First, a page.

When We Were Gods

For the past three days, Colin Falconer’s epic narration of Cleopatra’s life has engrossed and enchanted me. It is an oft-speculated and oft-recounted tale, but Falconer weaves history with very real character portraits which give drama and tension to the story.

The book takes one back to the days of the Roman Empire at the height of its power and imperial conquests, when none dared to stand against the vast legions of Rome. Yet this was the time when Egypt was reborn with the ascension of Cleopatra VII with the death of her father Ptolemy IV, the Piper, the Bastard. These different worlds are destined to clash in a climactic struggle.

The image that everyone has of her as a harlot and a rebel is unjust when compared to the rich tapestry that Falconer weaves of this woman with great intellect, cunning, and loyalty. The young queen with an ugly family history, she lives in a snake pit surrounded by enemies ready to strike at any time. Whether it is her sister or her brothers, Cleopatra must compete not only for the throne, but also for survival.

Amid the intrigues of the court, the reader watches her grow into her famous role. Alone in a world of deception, she proves to be made of steel. She assumes the throne immediately after her father’s death, defying the tradition of women consorts and male rulers. She further defies tradition by becoming the Queen of Egypt instead of the king’s consort.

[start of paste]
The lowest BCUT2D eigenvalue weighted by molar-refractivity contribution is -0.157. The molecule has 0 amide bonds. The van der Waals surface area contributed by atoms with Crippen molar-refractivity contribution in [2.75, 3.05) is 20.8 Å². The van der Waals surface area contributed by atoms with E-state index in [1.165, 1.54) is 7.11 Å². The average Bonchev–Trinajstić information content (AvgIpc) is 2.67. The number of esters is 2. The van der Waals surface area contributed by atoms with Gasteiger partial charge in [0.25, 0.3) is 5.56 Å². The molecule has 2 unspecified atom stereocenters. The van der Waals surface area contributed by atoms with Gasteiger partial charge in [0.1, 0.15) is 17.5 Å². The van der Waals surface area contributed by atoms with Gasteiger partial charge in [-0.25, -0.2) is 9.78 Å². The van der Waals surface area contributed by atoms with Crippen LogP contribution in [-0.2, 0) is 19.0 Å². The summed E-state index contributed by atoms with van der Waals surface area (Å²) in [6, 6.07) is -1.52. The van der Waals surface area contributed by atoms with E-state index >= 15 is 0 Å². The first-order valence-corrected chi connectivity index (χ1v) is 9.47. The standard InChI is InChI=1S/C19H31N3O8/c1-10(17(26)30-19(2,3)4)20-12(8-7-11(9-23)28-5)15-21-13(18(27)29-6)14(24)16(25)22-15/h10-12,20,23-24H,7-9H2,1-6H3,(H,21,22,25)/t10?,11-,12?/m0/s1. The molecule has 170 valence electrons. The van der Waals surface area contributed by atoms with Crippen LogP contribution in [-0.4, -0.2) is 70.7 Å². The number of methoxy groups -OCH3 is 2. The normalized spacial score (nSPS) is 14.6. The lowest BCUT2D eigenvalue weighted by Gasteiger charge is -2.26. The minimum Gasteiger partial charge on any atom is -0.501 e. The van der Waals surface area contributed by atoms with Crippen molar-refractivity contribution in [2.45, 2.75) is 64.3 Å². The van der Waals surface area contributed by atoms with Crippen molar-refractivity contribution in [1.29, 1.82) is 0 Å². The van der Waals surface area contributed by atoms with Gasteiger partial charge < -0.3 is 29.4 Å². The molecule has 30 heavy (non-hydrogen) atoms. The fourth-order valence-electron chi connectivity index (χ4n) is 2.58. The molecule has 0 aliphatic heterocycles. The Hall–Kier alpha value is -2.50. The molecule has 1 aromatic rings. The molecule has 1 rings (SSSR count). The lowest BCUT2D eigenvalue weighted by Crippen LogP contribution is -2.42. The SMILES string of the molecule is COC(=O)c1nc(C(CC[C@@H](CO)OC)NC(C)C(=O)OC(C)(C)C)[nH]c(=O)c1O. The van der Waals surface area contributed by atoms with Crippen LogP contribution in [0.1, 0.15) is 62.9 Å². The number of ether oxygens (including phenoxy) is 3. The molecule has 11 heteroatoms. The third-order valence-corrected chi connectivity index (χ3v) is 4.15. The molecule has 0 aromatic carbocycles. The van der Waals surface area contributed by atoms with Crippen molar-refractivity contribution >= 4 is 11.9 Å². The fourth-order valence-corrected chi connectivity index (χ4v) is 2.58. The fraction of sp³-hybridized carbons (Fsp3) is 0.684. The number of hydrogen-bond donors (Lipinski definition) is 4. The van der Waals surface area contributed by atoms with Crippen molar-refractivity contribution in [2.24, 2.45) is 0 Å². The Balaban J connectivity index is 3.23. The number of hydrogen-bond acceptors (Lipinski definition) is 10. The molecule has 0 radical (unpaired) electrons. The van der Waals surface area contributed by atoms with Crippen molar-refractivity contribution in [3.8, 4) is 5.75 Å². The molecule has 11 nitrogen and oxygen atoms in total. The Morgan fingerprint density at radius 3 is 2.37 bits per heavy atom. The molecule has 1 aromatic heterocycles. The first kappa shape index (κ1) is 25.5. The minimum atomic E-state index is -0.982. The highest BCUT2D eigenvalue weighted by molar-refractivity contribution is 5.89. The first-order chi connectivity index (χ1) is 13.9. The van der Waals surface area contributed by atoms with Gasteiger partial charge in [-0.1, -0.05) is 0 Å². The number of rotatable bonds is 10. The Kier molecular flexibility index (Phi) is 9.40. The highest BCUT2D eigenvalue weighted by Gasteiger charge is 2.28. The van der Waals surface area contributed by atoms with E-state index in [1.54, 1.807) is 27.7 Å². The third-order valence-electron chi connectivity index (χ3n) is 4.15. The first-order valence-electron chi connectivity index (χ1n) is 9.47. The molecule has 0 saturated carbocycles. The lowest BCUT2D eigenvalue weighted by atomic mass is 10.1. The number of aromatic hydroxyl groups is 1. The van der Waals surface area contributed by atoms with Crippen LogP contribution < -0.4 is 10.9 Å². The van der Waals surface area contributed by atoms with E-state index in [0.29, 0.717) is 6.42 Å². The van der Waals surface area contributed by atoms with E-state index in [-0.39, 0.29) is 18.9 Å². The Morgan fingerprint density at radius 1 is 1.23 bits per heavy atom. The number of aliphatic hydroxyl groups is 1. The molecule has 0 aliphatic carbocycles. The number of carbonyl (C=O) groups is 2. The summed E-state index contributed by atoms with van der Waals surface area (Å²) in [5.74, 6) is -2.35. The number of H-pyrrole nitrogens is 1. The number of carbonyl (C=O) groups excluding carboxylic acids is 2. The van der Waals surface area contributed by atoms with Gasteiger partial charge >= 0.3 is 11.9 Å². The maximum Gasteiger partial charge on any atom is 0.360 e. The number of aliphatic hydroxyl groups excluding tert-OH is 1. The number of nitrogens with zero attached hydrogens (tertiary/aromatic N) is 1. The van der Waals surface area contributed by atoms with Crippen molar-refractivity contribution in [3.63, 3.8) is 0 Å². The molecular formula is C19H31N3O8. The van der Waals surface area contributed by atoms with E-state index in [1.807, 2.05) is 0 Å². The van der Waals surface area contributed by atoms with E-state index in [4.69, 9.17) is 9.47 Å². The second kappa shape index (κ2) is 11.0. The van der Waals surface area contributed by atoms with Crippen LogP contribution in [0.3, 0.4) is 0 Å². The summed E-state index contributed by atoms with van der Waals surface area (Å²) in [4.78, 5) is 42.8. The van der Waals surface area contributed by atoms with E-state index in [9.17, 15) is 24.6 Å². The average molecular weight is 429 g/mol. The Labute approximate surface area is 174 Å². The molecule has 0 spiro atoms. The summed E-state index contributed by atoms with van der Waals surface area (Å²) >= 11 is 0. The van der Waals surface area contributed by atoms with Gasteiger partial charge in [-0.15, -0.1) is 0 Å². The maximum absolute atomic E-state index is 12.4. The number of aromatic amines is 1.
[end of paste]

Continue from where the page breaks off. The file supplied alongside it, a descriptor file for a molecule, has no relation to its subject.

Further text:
She learns to manipulate the masses of Lower Egypt by “becoming” the goddess Isis. Her transformations, although artificial, sweep the reader away with a colorful visions of divinity reincarnated.

Her political policies also begin to fully develop when, with the help of a Sicilian merchant, she smuggles herself into Roman-occupied Egypt. Her goal is to seduce Caesar into reinstating her birthright. She gets more then what she bargains for when she finds herself falling in love with this much older man. When she gives birth to the son and heir for Caesar, she dreams not only of the preservation of Egypt, but the beginning of a dynasty that will be the ruler of both Egypt and Rome.

With Caesar’s assasination, her future is once again in turmoil, and she casts her lot with Marc Antony, the dissolute general of Caesar’s legions, and lives out history to its inevitable tragic end.


9 Responses to “When We Were Gods”

  1. ooooh.. esp love reading about women like this.
    and you are so good at this.. my already long list keeps increasing! 🙂

  2. I’d recommend the HBO series “Rome” if you’re into historical dramas. I warn you, Cleopatra’s portrayal falls into the cliched “harlot” terriotory.

  3. Niranjan Says:

    Wonderful review as always. I wonder, is the book fiction within the skeleton of real characters and events?

  4. @Mystic Rose: this one is worth it – find a pot of tea on a rainy day.

  5. I got it!

    and the other two as well.. Bengal Nights and and It does not die.

  6. @AsifY: hiya, neighbor. i haven’t caught Rome, but the trailers sure reminded me of 300.

  7. @ Alok Niranjan! *chuckle* well, Rushdie said that all stories are haunted by the ghosts of stories that might have been, and i’ve always considered it one of his most memorable lines [considering as it’s the only one that stuck to my memory, heheh.]
    about the book, let’s just say that it’s a very plausible version of reality, but in the end, who knows?

  8. @Mystic Rose: that was fast work! enjoy, love.

  9. Niranjan Says:

    True, I guess the farther one goes with time, the tougher it is to separate fact from fiction. Interesting and apt quote by Rushdie, that. Will be relevant here to mention this movie called ‘Big Fish’, which reminded my of Haroun and the sea of stories, in the way it blurs the lines between reality and fantasy.

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